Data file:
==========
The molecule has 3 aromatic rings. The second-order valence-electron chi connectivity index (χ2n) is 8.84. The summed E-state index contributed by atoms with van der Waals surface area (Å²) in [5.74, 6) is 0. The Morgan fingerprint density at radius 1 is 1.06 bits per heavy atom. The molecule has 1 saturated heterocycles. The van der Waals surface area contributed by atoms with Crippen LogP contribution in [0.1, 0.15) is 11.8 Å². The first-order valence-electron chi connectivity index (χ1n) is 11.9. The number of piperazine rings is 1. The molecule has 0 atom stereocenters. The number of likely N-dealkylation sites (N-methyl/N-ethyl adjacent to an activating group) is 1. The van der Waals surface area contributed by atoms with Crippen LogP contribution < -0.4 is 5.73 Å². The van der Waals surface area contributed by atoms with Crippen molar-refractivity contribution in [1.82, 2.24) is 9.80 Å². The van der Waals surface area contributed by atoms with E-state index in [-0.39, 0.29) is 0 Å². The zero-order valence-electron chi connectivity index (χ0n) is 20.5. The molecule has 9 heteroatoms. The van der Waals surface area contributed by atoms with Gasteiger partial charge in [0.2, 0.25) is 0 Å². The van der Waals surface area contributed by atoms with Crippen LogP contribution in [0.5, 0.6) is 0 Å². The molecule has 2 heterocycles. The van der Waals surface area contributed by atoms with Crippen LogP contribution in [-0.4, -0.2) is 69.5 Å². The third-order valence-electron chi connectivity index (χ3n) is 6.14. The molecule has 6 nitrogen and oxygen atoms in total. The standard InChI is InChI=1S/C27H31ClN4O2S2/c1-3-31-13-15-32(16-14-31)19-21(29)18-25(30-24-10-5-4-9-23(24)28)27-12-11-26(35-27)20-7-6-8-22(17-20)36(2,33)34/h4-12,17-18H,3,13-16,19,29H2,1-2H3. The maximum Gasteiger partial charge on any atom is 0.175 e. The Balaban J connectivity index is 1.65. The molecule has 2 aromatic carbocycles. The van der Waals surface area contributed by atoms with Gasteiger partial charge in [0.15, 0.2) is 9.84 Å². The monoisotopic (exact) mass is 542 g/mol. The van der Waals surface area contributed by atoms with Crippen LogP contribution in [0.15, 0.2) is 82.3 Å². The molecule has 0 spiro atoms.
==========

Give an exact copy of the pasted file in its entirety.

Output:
The molecule has 3 aromatic rings. The second-order valence-electron chi connectivity index (χ2n) is 8.84. The summed E-state index contributed by atoms with van der Waals surface area (Å²) in [5.74, 6) is 0. The Morgan fingerprint density at radius 1 is 1.06 bits per heavy atom. The molecule has 1 saturated heterocycles. The van der Waals surface area contributed by atoms with Crippen LogP contribution in [0.1, 0.15) is 11.8 Å². The first-order valence-electron chi connectivity index (χ1n) is 11.9. The number of piperazine rings is 1. The molecule has 0 atom stereocenters. The number of likely N-dealkylation sites (N-methyl/N-ethyl adjacent to an activating group) is 1. The van der Waals surface area contributed by atoms with Crippen LogP contribution < -0.4 is 5.73 Å². The van der Waals surface area contributed by atoms with Crippen molar-refractivity contribution in [1.82, 2.24) is 9.80 Å². The van der Waals surface area contributed by atoms with E-state index in [-0.39, 0.29) is 0 Å². The zero-order valence-electron chi connectivity index (χ0n) is 20.5. The molecule has 9 heteroatoms. The van der Waals surface area contributed by atoms with Gasteiger partial charge in [0.2, 0.25) is 0 Å². The van der Waals surface area contributed by atoms with Crippen LogP contribution in [0.5, 0.6) is 0 Å². The molecule has 2 heterocycles. The van der Waals surface area contributed by atoms with Crippen LogP contribution in [-0.4, -0.2) is 69.5 Å². The third-order valence-electron chi connectivity index (χ3n) is 6.14. The molecule has 6 nitrogen and oxygen atoms in total. The standard InChI is InChI=1S/C27H31ClN4O2S2/c1-3-31-13-15-32(16-14-31)19-21(29)18-25(30-24-10-5-4-9-23(24)28)27-12-11-26(35-27)20-7-6-8-22(17-20)36(2,33)34/h4-12,17-18H,3,13-16,19,29H2,1-2H3. The maximum Gasteiger partial charge on any atom is 0.175 e. The Balaban J connectivity index is 1.65. The molecule has 2 aromatic carbocycles. The van der Waals surface area contributed by atoms with Gasteiger partial charge in [0.15, 0.2) is 9.84 Å². The monoisotopic (exact) mass is 542 g/mol. The van der Waals surface area contributed by atoms with Crippen LogP contribution in [0.15, 0.2) is 82.3 Å². The molecule has 0 spiro atoms.